Guest blog by James Davies, Campaigns Officer, PCS
As the Ministry of Justice looks set to outsource yet more of its work, PCS is calling for a major rethink on a privatisation that will threaten a major cornerstone of our justice system.
Concentrix, the multi-billion dollar company recently criticised for falsely accusing thousands of people of cheating on their tax credits, looks likely to be handed a lucrative contract by the department for collecting fines and compensation set by the courts.
This privatisation is expected to be signed off by the new Justice Secretary Michael Gove in a matter of weeks, despite court staff having improved collection rates year on year over the last 5 years. Not only have they collected record amounts of fines in the face of falling resources, but they have also consistently outperformed private debt collectors in this area.
Concentrix were controversially hired in November 2014 by HM Revenue and Customs to carry out its fraud and error detection work. Since the contract began the Citizens Advice Bureau have reported a 20 per cent rise in people seeking help with tax credits problems. Staff employed by Concentrix have complained of inadequate training and told The Independent newspaper that they are under pressure to open 40 to 50 new investigations every day without having time to check whether the allegations they are making stack up.
The Single Parent Action Network have accused Concentrix of victimising parents on behalf of HMRC, stating: “The language used, the short timescale demands for information and the inability of Concentrix staff to handle phone calls in an efficient way are causing distress and anxiety to vulnerable people.”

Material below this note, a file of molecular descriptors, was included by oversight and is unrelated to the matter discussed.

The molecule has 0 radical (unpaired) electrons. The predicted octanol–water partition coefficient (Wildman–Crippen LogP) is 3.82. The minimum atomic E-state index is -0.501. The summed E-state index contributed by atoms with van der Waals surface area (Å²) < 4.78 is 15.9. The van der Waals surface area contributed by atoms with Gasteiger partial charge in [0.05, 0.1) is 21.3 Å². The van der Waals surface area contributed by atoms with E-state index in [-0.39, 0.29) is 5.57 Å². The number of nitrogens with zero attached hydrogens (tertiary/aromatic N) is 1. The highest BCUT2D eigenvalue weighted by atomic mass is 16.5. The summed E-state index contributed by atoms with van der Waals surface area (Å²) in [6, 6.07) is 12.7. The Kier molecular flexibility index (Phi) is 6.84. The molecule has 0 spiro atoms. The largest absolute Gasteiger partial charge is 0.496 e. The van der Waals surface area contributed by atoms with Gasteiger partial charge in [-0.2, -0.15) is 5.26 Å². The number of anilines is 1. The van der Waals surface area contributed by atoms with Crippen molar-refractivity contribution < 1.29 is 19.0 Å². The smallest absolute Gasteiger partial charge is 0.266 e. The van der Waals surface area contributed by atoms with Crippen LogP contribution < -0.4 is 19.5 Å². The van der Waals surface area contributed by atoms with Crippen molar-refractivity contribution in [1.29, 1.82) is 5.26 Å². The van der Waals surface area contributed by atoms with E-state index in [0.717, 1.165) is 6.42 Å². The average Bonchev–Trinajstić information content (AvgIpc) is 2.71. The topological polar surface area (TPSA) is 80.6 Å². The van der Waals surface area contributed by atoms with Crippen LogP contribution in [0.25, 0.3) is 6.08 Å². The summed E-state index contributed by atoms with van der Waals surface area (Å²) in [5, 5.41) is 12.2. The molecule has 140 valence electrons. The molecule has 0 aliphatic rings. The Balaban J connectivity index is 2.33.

Now it seems that the Ministry of Justice, a department hardly renowned for its outsourcing capabilities as anyone who has needed an interpreter in court will testify, will hand over the enforcement of fines and compensation set by the criminal courts in England and Wales to the US corporation.
The department is claiming that it needs private investment to improve IT services. However, HM Courts and Tribunal Service announced last year that £375 million would be available for enhanced “infrastructure” for the criminal courts including replacing the computers of the magistrates’ and crown courts. This will remove many of the barriers to effective in-house enforcement caused by the geographical configuration of the magistrates’ courts’ computers.
After hounding parents in need of tax credits, it appears Concentrix will now be unleashed on those facing financial penalties as well as victims of crime, as they are paid to enforce compensation payments for profit.
PCS, the union that represents the majority of staff working in criminal enforcement is holding a briefing for MPs on 24 June. Invite yours to come along and hear more about the issue at www.pcs.org.uk/justicenotforsale.
PCS campaigns officer